Cutting paper with ultrasound
More precise cut edges, less cutting force and therefore a longer tool life: cutting folded sheets with ultrasound technology makes all this a tangible reality. A joint cooperation project conducted by Fraunhofer IPA and bielomatik GmbH came to this preliminary result. A follow-up project is to verify the suitability of the innovation for industrial applications. Scientists are still on the look-out for companies interested in participating.
Processes for cutting stacked sheets of paper are incredibly advanced in technological terms. Having said that, quality defects are still occurring when cutting bound layers of paper with a cover. Particularly when the cutting edge first plunges into the bound layer very large forces are exerted for a short period on the cutting edge and the paper. Consequently, if the paper pushes the cutting edge sideways or forwards during cutting, the layers of paper at the bottom are shorter or longer than those at the top. The result is an undercut or an overcut. Conversely, the paper may be deformed by the cutting edge before it penetrates. The sheets on the top are bent downwards and jump forwards after cutting. They are then longer, producing a “mushroom cut”. In practice, these cutting errors frequently overlap. The use of ultrasonic technologies offers a promising solution with regard to cutting processes for multiple layers of paper. Blades subject to ultrasonic vibrations cut with less force, which is why they are considerably leaner and therefore cause less displacement. In a cooperative project within the framework of the “AiF Arbeitsgemeinschaft industrieller Forschungsvereinigungen ›Otto von Guericke‹
e.V.” Fraunhofer IPA together with bielomatik GmbH from Neuffen has used ultrasonic technology to develop the basis for a continuous cutting process.
Use of ultrasonically-supported cutting
”A detailed analysis of the existing systems for the ultrasonically-supported cutting of various other materials validated the innovation in relation to the paper industry“, says Frank Eicher from the Image and Signal Processing department at Fraunhofer IPA. Existing applications using ultrasonic vibrations are largely used in the area of machining, and here too the main aim is to minimize friction forces and signs of wear and tear. Similar cutting processes can be found primarily in the food industry, albeit only to prevent food residues sticking to the blade. Cutting forces do not play a key role.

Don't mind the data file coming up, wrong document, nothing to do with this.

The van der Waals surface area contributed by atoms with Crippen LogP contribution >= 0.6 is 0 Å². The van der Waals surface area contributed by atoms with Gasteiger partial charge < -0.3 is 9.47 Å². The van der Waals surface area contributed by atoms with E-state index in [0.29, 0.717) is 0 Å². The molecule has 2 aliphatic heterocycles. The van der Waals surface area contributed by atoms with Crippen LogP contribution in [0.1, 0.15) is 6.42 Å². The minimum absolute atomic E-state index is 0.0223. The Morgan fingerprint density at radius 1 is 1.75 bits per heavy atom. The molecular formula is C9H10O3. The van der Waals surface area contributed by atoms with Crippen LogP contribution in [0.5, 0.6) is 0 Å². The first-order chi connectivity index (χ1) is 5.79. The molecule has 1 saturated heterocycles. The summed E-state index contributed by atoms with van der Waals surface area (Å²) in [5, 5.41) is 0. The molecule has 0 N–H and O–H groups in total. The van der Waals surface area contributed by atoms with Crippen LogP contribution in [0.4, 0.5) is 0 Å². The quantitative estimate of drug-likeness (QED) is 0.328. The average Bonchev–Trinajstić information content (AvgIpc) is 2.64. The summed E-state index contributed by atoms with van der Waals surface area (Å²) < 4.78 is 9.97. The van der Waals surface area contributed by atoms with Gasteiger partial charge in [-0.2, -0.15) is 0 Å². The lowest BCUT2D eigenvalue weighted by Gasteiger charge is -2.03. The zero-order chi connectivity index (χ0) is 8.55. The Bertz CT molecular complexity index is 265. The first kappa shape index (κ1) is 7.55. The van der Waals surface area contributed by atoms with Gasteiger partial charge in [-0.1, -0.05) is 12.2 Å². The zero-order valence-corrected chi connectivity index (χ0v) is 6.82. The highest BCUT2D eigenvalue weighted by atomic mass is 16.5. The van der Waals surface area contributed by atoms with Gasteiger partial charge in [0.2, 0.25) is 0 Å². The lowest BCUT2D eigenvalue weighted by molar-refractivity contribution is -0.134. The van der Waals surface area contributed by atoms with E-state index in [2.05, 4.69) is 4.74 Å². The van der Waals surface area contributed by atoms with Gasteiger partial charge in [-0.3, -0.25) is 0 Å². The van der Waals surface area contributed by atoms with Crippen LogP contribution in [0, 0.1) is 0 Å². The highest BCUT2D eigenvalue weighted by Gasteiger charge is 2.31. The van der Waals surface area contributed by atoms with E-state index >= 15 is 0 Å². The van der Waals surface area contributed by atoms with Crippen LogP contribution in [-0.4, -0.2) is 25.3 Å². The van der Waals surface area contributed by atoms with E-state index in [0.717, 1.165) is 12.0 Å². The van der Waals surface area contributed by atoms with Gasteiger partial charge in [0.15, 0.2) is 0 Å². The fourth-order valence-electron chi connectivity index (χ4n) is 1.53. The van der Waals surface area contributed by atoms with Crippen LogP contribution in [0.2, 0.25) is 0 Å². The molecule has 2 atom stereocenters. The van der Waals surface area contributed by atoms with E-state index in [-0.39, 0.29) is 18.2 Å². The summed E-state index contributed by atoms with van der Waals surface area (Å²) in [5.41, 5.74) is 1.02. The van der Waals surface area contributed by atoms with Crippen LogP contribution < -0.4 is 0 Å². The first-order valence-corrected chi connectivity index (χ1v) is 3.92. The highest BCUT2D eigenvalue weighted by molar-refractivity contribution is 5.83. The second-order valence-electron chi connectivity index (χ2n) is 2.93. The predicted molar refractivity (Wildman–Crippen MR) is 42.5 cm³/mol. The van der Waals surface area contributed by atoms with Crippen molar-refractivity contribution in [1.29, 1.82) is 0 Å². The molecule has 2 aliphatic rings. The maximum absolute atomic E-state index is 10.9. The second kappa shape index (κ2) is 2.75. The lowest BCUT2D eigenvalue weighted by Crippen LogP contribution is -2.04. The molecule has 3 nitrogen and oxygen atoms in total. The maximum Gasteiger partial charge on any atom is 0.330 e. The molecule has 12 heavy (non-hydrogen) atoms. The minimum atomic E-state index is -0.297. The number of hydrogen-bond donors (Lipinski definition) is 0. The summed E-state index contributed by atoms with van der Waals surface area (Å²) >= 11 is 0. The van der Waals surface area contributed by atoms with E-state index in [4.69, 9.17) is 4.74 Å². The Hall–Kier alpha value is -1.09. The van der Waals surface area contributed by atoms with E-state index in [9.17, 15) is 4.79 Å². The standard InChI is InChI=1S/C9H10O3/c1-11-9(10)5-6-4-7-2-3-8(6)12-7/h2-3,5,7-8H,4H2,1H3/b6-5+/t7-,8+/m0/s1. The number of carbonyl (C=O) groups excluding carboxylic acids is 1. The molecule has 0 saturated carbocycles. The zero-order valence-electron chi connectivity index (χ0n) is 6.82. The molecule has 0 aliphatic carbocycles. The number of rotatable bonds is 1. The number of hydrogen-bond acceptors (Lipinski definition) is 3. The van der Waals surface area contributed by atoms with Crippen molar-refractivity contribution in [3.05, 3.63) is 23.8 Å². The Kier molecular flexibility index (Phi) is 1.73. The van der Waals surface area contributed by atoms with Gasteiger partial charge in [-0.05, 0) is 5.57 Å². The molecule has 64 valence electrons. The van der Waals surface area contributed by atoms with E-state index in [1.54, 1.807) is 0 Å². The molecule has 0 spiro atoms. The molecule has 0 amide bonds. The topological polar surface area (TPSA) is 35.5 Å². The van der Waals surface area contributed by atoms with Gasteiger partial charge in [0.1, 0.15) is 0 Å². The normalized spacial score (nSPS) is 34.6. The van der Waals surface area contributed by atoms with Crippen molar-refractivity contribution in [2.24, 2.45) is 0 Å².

Eicher explains: “The underlying principle when cutting with ultrasonically stimulated tools is based on the generation of high-frequency electrical alternating voltages and their conversion to mechanical vibrations through what are known as energy converters that work according to the reciprocal piezoelectric principle.” Ultrasonic systems for processing are operated in resonant frequency, which requires a very precise balance between the ultrasound generator and the connected vibration system. This consists of an acoustic transducer, also called a converter, and the cutting tool, which is set into resonance vibration by inducing the ultrasound. The highest demands are placed in particular on the vibrational behavior of this so-called cutting sonotrode. With state-of-the-art control technology tools can nowadays be stimulated with ultrasonic vibrations to vibrate in a controlled and beneficial manner at their resonant frequency.
Initial experimental system
An experimental system was conceived and the vibration system designed for the application was then integrated into it. Slight skewing of the layers of paper stimulated what is known as a shear cut. The project partners also designed the configuration of the system in such a way that cutting was possible with or without ultrasonic support. This simplified the direct comparison of the cutting forces. “By using ultrasound the process forces were reduced by up to 50% during the cutting process, which led to a reduction of the material stress in the cutting area,” Eicher commented. This means that the strain on the cutting blade or sonotrode is reduced and the product life is extended. In addition, the lower process forces decisively reduce the effort required to secure the item to be cut. This all has a positive impact on the cutting quality and the operating costs. In a next step, the experimental design is to be optimized to create a purely ultrasonic cutting system in order to fully exploit the full ultrasonic potential. This is precisely what the engineer would like to focus on in the course of another funded project in cooperation with interested companies. Frank Eicher is optimistic when it comes to the potential of the ultrasonic process: “The use of ultrasound to increase edge quality and tool life for cutting of layers of paper is a unique selling point. It can take a company to technology leader in cut edge quality.”